The Miracle of Birth
The most spiritual experience I had this semester was the day I was able to see my first birth while completing OB and Pediatric nursing clinical rotations at the University of Utah and Primary Children’s Hospital .
That whole morning, I sat in front of a computer screen monitoring an unborn baby’s heart rate. Every 15 minutes I would have to chart how he was doing – what his baseline heart rate was, if there were any abnormal decelerations, etc.
The time finally came for baby to be born. I was so excited. I had gotten to know baby’s family that morning. There were quite a few family members there who would be present during the birth and they were all so anxious and excited. Rather than just watching the birth, I stood at mom’s side, with my arm on her shoulder, helping her breathe and monitoring baby’s heart rate. It was intense, despite the fact that she had an epidural.
As I watched her concentrated face as she struggled to bear down and saw her exhaustion and relief each time she was allowed to rest, my heart went out to her. And then, after minutes of contractions that involved pushing and resting, the baby finally entered the world. His first cry was emotional and precious. The second the mother heard it, she broke down crying. In turn I was suddenly overcome with so much emotion that I surprised myself when I started crying as well. I quickly reminded myself that I needed to be more professional and hold back the tears that kept wanting to come out. The grandmother later came over and, with a smile on her face, told me she had seen the tears. So much for trying to be professional. But she seemed to think it was cute.
As I have pondered on my experience with birth this Christmas season, my thoughts have naturally turned to the experience of Mary, who gave birth to the Savior of the world in a grotto filled with animals. After taking OB and seeing an actual birth, I have come to understand how miraculous the delivery of a baby really is. There are so many things that can go wrong, especially in a natural birth. Without pain medications to ease the experience, I can’t imagine how hard it must have been for Mary that special night.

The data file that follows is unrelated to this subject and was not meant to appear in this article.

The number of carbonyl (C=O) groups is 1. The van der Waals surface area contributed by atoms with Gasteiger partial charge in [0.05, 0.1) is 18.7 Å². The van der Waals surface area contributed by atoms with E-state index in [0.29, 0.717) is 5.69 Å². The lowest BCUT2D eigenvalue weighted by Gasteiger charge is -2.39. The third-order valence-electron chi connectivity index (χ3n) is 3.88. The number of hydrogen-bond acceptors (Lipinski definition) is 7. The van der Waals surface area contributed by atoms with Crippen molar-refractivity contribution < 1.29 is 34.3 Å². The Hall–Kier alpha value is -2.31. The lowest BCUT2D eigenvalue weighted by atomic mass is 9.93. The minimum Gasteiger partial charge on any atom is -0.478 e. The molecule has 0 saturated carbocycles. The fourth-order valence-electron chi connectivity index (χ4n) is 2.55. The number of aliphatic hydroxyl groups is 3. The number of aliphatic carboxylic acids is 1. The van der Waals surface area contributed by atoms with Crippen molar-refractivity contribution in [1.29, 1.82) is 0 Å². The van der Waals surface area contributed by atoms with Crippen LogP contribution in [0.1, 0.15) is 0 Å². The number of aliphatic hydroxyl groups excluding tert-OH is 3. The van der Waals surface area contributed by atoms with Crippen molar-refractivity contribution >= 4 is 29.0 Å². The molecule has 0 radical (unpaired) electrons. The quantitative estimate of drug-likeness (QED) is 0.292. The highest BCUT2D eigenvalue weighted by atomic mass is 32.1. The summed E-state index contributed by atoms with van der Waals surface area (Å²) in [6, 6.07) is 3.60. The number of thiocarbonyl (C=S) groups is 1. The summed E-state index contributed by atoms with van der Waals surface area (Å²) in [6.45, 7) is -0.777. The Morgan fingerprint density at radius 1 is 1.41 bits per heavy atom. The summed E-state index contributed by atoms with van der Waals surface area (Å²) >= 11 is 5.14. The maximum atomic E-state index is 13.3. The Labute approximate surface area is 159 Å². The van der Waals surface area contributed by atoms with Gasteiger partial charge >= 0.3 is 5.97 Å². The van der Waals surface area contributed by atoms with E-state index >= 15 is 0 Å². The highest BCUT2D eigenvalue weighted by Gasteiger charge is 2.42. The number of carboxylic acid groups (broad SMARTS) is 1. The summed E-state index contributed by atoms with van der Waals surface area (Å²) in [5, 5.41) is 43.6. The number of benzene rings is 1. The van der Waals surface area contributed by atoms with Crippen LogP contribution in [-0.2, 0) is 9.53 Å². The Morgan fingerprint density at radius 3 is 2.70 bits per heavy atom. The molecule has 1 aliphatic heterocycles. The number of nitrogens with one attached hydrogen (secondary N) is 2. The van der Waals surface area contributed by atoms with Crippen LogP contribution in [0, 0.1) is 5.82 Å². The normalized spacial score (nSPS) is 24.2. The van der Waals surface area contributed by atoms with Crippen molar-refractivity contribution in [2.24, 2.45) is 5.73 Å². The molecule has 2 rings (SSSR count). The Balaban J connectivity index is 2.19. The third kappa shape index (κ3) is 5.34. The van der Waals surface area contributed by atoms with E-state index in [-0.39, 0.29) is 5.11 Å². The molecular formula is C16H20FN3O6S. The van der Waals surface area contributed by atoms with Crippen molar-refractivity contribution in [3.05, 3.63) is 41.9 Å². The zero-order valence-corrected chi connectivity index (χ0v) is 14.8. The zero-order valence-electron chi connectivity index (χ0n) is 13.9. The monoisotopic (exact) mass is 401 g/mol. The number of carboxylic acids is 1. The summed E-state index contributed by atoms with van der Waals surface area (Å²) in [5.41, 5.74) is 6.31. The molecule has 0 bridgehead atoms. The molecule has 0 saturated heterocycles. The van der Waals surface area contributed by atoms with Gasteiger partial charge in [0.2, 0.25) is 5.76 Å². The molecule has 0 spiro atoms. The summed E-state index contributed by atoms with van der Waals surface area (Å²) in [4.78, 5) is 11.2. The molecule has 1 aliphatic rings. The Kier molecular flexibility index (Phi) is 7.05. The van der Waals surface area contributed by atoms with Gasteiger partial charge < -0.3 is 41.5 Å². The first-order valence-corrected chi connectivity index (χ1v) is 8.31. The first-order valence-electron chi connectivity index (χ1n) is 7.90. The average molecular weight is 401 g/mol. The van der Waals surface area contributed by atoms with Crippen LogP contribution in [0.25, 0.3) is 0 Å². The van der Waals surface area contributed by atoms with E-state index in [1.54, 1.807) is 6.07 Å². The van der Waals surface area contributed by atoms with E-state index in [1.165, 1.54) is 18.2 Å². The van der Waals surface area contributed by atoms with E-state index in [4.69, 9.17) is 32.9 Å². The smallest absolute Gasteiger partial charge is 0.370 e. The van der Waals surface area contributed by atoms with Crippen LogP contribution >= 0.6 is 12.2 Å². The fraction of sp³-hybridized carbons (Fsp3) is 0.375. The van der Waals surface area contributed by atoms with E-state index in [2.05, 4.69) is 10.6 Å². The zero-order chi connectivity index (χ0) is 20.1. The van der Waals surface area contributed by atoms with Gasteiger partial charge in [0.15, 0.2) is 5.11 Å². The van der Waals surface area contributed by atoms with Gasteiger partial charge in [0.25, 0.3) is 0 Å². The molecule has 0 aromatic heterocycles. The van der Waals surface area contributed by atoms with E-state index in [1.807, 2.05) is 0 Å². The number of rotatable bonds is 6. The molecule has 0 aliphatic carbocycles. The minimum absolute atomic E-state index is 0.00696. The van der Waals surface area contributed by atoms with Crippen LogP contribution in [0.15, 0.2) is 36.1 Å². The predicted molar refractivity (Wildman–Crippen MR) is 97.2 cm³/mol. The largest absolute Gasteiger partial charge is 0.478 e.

I can, on the other hand, imagine how hard the Adversary was working to prevent this birth from happening. Yet Mary was faithful and willing to keep the commandments of God. Her response to the angel Gabriel’s announcement that she would bear the Son of God was, “Behold the handmaid of the Lord; be it unto me according to thy word” (Luke 1:38). How similar these words are to the words Mary’s son would later speak as He was about to do the most difficult thing He had ever done on earth: “Not as I will, but as thou wilt” (Matt. 26:39).
So when the time came for Mary to deliver her baby, her faith allowed her to follow the Lord’s command, despite the obstacles that were placed in her way. This handmaiden of the Lord was able to discover God’s will, develop faith in God’s will, submit to God’s will, and praise God for allowing her be a part of His will (Luke 1:46-55). And I can imagine that Mary’s unexpected sacrifice to give birth in an animal-filled cave and the suffering she went through during her birth experience must have been so worth it for her.
Have you ever held a newborn baby? And watched it look up at you, somewhat confused as its eyes accustom to the bright lights? Have you seen the purity that seems to naturally radiate from its countenance? And the innocence that can be so easily found in its beautiful newborn eyes? After this semester, I can finally say that I have. As I cared for the newborn baby boy I had watched enter the world that special day, I could not help but think about where he had come from and what he had been called to do here on earth. I could not help but conclude that he was truly a child of God who had divine potential. And I could not help but confirm to myself that the Plan of Salvation was true thanks to the birth and lifelong ministry of the Only Begotten Son of God. And with the apostles, this Christmas season, I too would like to rejoice and declare, “God be thanked for the matchless gift of His divine Son.”
Ashley Dyer is a fourth semester BYU nursing student. She was born in Ann Arbor, Michigan and grew up in Shanghai, China.